I often hear people ask the question “What is the difference between an orthopedic spine surgeon and a neurosurgeon?” Both neurosurgeons and orthopedic surgeons see patients with spine problems and perform spinal surgery. All orthopedic surgeons and neurosurgeons gain experience in the diagnosis and non-surgical and surgical treatment of spinal disorders during their residency training programs (after medical school). In academic neurosurgery and orthopedic surgery departments, there are specialized surgeons who practice only spinal surgery and provide this important training to residents as part of their core curriculum. Though things were different years ago, today, if neurosurgery or orthopedic surgery residents wish to specialize in spinal surgery, they typically elect to do a post graduate fellowship in spine surgery.
This intensive focused training is typically one or two years after residency training. As a result, there are a large number of orthopedic surgeons and neurosurgeons who specialize in spine surgery. Both neurosurgeons and orthopedic surgeons specializing in spine surgery are skilled in taking care of disc degeneration, disc herniations, spinal stenosis, spondylolistheses and fractures of the spine.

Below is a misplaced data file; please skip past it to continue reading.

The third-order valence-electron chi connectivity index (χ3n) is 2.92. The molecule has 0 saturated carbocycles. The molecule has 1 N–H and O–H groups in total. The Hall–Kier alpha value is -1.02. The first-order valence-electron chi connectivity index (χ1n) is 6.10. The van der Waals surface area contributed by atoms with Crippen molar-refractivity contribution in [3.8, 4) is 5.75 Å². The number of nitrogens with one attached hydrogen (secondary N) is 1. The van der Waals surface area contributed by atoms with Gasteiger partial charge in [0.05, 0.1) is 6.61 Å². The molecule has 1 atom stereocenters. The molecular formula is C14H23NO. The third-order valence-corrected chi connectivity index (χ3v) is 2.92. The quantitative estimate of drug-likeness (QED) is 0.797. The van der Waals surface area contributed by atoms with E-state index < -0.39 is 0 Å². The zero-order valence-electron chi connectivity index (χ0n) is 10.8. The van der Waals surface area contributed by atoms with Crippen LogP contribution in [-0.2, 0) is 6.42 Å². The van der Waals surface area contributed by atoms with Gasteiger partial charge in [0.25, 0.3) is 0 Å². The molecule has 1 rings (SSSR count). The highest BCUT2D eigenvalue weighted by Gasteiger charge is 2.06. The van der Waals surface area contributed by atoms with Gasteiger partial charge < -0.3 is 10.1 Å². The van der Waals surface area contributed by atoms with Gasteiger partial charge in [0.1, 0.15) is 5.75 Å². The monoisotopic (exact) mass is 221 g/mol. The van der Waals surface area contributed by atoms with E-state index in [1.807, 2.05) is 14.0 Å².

There are a few areas where there still is a difference. For example, only neurosurgeons are trained to perform procedures inside the lining of the spinal canal called the dura. Therefore, diagnoses like spinal cord tumors, tethered spinal cord, Chiari malformation and syringomyelia, still fall under the domain of the neurosurgeon. On the other hand, pediatric and adult scoliosis, kyphosis and other spinal deformities are predominantly treated by orthopedic surgeons. Present day neurosurgical and orthopedic spine specialists have developed a collegial relationship and have come together in many international organizations to include the North American Spine Society and Cervical Spine Research Society.
Patients today can seek consultation with either a neurosurgeon or orthopedic surgeon who is appropriately trained and who has devoted his or her practice to spinal disorders. In other words, you want to seek surgeon who takes care of spine problems day to day, week to week month to month and year to year. Don’t be afraid to ask your surgeon about his training, practice focus and experience with whatever procedure is being discussed/recommended.